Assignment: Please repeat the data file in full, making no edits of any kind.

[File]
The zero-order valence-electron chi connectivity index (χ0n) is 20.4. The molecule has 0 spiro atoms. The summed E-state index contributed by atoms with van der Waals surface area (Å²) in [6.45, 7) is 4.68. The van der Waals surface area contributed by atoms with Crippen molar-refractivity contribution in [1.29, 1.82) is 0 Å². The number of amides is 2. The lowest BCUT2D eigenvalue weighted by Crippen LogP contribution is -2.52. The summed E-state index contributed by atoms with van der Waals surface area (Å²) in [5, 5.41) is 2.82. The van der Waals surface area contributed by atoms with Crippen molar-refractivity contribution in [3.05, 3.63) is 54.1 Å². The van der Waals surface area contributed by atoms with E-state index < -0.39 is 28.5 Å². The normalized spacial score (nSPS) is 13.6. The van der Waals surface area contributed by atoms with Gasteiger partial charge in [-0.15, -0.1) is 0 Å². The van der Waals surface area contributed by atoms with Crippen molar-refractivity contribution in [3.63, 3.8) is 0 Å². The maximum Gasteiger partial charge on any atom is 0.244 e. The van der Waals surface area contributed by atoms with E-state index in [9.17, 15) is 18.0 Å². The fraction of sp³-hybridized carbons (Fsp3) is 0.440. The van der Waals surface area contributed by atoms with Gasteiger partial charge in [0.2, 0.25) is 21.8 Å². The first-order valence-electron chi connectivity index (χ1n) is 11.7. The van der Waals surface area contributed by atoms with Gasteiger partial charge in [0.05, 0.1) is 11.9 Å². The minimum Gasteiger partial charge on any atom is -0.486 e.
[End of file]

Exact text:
The zero-order valence-electron chi connectivity index (χ0n) is 20.4. The molecule has 0 spiro atoms. The summed E-state index contributed by atoms with van der Waals surface area (Å²) in [6.45, 7) is 4.68. The van der Waals surface area contributed by atoms with Crippen molar-refractivity contribution in [1.29, 1.82) is 0 Å². The number of amides is 2. The lowest BCUT2D eigenvalue weighted by Crippen LogP contribution is -2.52. The summed E-state index contributed by atoms with van der Waals surface area (Å²) in [5, 5.41) is 2.82. The van der Waals surface area contributed by atoms with Crippen molar-refractivity contribution in [3.05, 3.63) is 54.1 Å². The van der Waals surface area contributed by atoms with E-state index < -0.39 is 28.5 Å². The normalized spacial score (nSPS) is 13.6. The van der Waals surface area contributed by atoms with Gasteiger partial charge in [-0.15, -0.1) is 0 Å². The van der Waals surface area contributed by atoms with Crippen molar-refractivity contribution in [3.63, 3.8) is 0 Å². The maximum Gasteiger partial charge on any atom is 0.244 e. The van der Waals surface area contributed by atoms with E-state index in [9.17, 15) is 18.0 Å². The fraction of sp³-hybridized carbons (Fsp3) is 0.440. The van der Waals surface area contributed by atoms with Gasteiger partial charge in [0.2, 0.25) is 21.8 Å². The first-order valence-electron chi connectivity index (χ1n) is 11.7. The van der Waals surface area contributed by atoms with Gasteiger partial charge in [0.05, 0.1) is 11.9 Å². The minimum Gasteiger partial charge on any atom is -0.486 e.